Chaque visiteur de la transmediale 2013 était obligé de passer au milieu du dernier produit des Telekommunisten, un groupe d’artistes berlinois. Il occupaient toute la salle centrale aus Haus der Kulturen der Welt avec leur interprétation du pneumatique symbole des technologies du passé - accessibles et compréhensibles comme le train miniature électrique. Ils sont également les auteurs d’un manifeste pour le 21ème siecle :
The Telekommunist Manifesto http://media.telekommunisten.net/manifesto.pdf
Competing software makers, like arms manufacturers, play both sides in this conflict: providing the tools to impose control, and the tools to evade it.
The non-hierarchical relations made possible by a peer network, such as the internet, are contradictory with capitalism’s need for enclosure and control. It’s a battle to the death; either the internet as we know it must go, or capitalism as we know it must go. Will capital throw us back into the network dark ages of CompuServe, mobile telephones and cable tv rather than allow peer communi cations to bring about a new society? Yes, if they can.
Marx concludes, ‘no social order ever perishes before all the productive forces for which there is room in it have developed; and new, higher relations of production never appear before the material conditions of their exis tence have matured in the womb of the old society itself’.
The Telekommunist Manifesto is an exploration of class conflict and property, born from a realization of the primacy of economic capacity in social struggles. Emphasis is placed on the distribution of productive assets and their output. The interpretation here is always tethered to an understanding that wealth and power are intrinsically linked, and only through the former can the latter be achieved. As a collective of intellectual workers, the work of Telekommunisten is very much rooted in the free software and free culture communities. However, a central premise of this Manifesto is that engaging in software development and the production of immaterial cultural works is not enough.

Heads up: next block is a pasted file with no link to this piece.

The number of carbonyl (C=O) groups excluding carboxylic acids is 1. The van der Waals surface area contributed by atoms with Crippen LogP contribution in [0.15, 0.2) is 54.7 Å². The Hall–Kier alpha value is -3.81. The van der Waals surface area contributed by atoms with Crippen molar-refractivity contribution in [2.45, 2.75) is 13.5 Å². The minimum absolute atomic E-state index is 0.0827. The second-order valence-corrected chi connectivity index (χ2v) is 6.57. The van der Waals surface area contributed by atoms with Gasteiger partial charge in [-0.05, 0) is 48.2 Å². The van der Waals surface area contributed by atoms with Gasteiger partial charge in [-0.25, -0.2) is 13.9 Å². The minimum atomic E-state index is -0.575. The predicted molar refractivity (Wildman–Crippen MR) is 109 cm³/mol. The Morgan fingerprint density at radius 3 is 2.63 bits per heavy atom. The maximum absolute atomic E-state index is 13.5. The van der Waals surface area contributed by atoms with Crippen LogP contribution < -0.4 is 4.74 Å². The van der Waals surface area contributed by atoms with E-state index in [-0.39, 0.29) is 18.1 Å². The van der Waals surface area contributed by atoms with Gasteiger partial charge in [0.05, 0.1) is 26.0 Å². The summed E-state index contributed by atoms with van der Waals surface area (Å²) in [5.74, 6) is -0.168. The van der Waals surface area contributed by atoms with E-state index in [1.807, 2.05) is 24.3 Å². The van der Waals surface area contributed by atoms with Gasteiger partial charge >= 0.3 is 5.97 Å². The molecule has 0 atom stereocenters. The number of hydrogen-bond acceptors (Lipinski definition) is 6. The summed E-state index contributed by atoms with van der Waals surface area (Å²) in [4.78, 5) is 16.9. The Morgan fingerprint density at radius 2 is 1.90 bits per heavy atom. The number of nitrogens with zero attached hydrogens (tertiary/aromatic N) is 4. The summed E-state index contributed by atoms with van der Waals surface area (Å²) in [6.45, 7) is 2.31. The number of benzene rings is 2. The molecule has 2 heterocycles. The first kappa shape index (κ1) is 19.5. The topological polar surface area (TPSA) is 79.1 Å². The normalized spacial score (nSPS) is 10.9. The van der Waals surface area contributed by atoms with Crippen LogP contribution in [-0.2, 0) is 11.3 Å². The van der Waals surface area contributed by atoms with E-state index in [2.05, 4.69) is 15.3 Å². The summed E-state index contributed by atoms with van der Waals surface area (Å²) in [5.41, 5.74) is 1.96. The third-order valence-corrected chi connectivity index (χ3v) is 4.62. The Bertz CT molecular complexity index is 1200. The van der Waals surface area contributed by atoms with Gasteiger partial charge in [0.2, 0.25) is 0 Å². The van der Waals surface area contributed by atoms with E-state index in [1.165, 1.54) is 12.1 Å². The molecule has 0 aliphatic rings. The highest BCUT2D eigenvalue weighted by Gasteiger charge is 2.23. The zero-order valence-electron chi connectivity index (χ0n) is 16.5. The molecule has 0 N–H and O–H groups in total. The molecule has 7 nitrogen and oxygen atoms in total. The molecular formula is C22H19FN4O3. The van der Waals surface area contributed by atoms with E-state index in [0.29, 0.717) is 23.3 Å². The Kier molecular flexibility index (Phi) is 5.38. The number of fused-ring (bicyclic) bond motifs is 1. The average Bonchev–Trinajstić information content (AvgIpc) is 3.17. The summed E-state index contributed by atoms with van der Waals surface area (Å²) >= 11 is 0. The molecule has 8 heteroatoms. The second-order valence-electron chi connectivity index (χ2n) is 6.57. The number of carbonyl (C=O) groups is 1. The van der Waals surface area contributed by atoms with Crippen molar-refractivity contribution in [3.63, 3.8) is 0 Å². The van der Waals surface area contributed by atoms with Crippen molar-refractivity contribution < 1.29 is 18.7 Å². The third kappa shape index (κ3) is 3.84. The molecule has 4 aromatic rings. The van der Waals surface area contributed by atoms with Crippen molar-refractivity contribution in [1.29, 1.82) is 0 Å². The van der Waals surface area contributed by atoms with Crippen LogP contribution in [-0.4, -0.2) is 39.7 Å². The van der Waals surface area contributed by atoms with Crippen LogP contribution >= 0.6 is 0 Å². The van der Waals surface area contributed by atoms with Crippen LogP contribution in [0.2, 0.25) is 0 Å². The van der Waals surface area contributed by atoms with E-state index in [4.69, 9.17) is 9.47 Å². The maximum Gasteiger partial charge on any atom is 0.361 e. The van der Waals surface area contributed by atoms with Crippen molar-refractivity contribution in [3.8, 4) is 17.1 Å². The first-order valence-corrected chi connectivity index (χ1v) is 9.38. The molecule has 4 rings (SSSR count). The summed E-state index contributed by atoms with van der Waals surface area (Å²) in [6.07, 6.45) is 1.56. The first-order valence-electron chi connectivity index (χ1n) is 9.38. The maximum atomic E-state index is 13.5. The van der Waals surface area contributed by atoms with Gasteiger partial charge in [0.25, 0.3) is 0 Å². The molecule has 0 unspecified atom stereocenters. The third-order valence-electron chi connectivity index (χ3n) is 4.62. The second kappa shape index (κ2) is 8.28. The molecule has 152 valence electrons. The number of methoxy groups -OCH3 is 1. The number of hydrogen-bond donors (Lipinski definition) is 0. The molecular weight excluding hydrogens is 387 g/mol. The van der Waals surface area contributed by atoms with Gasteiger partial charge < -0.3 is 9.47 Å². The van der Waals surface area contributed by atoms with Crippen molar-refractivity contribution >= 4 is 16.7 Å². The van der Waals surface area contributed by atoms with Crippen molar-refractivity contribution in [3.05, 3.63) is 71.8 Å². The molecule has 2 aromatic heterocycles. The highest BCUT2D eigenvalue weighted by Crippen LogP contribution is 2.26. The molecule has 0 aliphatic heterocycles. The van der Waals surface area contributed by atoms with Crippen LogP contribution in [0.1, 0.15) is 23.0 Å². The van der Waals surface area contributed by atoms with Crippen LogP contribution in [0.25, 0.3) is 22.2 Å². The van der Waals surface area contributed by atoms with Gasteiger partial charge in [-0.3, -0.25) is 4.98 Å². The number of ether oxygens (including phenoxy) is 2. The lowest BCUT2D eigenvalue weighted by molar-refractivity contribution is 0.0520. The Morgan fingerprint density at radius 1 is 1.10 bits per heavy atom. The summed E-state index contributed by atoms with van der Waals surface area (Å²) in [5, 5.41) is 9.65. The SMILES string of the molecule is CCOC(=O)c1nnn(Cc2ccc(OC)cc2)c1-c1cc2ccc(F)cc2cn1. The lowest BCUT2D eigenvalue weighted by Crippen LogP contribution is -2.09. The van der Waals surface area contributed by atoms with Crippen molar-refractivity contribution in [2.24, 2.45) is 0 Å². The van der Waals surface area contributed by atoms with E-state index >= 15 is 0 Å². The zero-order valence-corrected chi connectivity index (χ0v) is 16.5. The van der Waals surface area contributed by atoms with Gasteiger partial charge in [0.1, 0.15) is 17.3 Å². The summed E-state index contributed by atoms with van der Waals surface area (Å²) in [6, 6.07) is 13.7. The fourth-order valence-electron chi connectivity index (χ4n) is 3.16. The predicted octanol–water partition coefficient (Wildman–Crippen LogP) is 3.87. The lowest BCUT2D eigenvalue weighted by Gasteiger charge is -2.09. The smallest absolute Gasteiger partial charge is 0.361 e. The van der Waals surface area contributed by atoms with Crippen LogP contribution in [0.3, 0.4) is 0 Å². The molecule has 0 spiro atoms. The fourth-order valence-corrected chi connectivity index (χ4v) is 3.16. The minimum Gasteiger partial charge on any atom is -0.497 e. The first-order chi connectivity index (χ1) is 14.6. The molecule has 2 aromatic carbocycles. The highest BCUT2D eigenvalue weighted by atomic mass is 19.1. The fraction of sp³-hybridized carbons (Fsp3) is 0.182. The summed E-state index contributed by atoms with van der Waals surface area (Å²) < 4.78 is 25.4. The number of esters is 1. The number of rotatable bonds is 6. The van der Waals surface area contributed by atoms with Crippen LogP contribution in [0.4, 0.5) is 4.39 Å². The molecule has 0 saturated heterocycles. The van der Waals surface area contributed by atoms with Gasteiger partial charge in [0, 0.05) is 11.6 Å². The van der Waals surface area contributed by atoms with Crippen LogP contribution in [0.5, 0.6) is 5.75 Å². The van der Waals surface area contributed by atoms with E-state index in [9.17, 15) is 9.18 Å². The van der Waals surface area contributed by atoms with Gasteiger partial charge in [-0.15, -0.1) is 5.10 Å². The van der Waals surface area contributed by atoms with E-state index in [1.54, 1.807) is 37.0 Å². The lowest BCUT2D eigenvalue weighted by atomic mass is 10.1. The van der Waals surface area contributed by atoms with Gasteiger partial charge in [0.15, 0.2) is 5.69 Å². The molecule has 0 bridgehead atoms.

The communization of immaterial property
alone cannot change the distribution of material productive assets, and therefore cannot eliminate exploitation; only the self-organization of production by workers can.
About the author ►http://telekommunisten.net/the-telekommunist-manifesto
Dmytri Kleiner is a software developer working on projects that investigate the political economy of the internet, and the ideal of workers’ self-organization of production as a form of class struggle. Born in the USSR, Dmytri grew up in Toronto and now lives in Berlin. He is a founder of the Telekommunisten Collective, which provides internet and telephone services, as well as undertakes artistic projects that explore the way communications technologies have social relations embedded within them.